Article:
By ART CHANCE
Dermot Cole, a Fairbanks writer and political gadfly, is parroting the the congenital ‘crats and former employees of the previous administration in their opposition to Gov. Mike Dunleavy’s consolidation of departmental administrative services functions into the Office of Management and Budget.
It is the standard attack on the newbies and especially on the new director of OMB, who Cole avers “knows nothing about Alaska.” Cole asserts that the Administrative Services Divisions are where the expertise about State operations reside and all this expertise is being supplanted by newbies who don’t know anything and are about to radically upset the congenital ‘crats’ applecart.
In the fall of 2002 a group of us who had survived the Knowles Administration’s concerted effort to destroy the State’s institutional memory and culture to make it safe for them to do as they pleased without nagging rules ran up the black flag and let our name show on APOC reports as contributors to Frank Murkowski.
That will get you fired if you’re not careful; merit system rules don’t apply to Democrats. A few months later three of us were in charge of the wages, hours, and conditions of all classified and partially exempt employees of the Executive Branch.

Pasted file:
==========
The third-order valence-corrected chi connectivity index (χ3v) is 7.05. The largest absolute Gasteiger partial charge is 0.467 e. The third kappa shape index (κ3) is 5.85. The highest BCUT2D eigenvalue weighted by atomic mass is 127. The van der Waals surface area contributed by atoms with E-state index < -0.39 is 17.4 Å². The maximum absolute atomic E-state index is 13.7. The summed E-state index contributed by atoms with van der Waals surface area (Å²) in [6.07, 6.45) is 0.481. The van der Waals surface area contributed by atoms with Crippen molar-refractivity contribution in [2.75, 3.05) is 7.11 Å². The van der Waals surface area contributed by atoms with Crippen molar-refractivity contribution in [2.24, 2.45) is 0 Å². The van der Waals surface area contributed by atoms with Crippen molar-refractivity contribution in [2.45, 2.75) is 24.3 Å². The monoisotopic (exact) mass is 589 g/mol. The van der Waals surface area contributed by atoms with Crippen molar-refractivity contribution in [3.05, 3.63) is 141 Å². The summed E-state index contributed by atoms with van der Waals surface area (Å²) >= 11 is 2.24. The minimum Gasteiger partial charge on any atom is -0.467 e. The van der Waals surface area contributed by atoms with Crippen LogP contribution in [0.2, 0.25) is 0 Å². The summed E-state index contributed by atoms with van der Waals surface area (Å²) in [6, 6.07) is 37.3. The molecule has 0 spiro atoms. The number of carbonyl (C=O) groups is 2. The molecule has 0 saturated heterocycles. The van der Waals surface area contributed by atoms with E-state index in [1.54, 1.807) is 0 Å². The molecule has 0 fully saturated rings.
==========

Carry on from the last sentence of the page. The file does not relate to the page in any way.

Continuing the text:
There is nothing radical about actually having the Governor’s Office in charge of the government! There is nothing radical about a new Governor putting his/her own people in charge of things.
Let me show you “radical.” Here’s an excerpt from what three of the more knowledgeable and experienced merit system direct reports to political management were thinking about organizing State government 16 years ago:
The Eight Stars Program
A Quality Initiative Plan
The following assumptions underlie this plan:
- A Republican Governor cannot staff the State government with loyal, qualified appointees.
- The Governor’s Office of Management does not manage and its budget functions largely duplicate those that are or could be performed at a lower level.
- The current structure is ossified and intensely hierarchal.
- Each department is stovepiped.
- Most State employees have no sense of a corporate culture or values beyond bureaucratic self-preservation.
- The integrity of the State’s human resources and financial management systems has been severely compromised.
- There is no incentive to excel.
- Employees generally know more about their work than their politically appointed managers.
- The State’s statutory and contract pay schemes are inadequate to attract quality managers.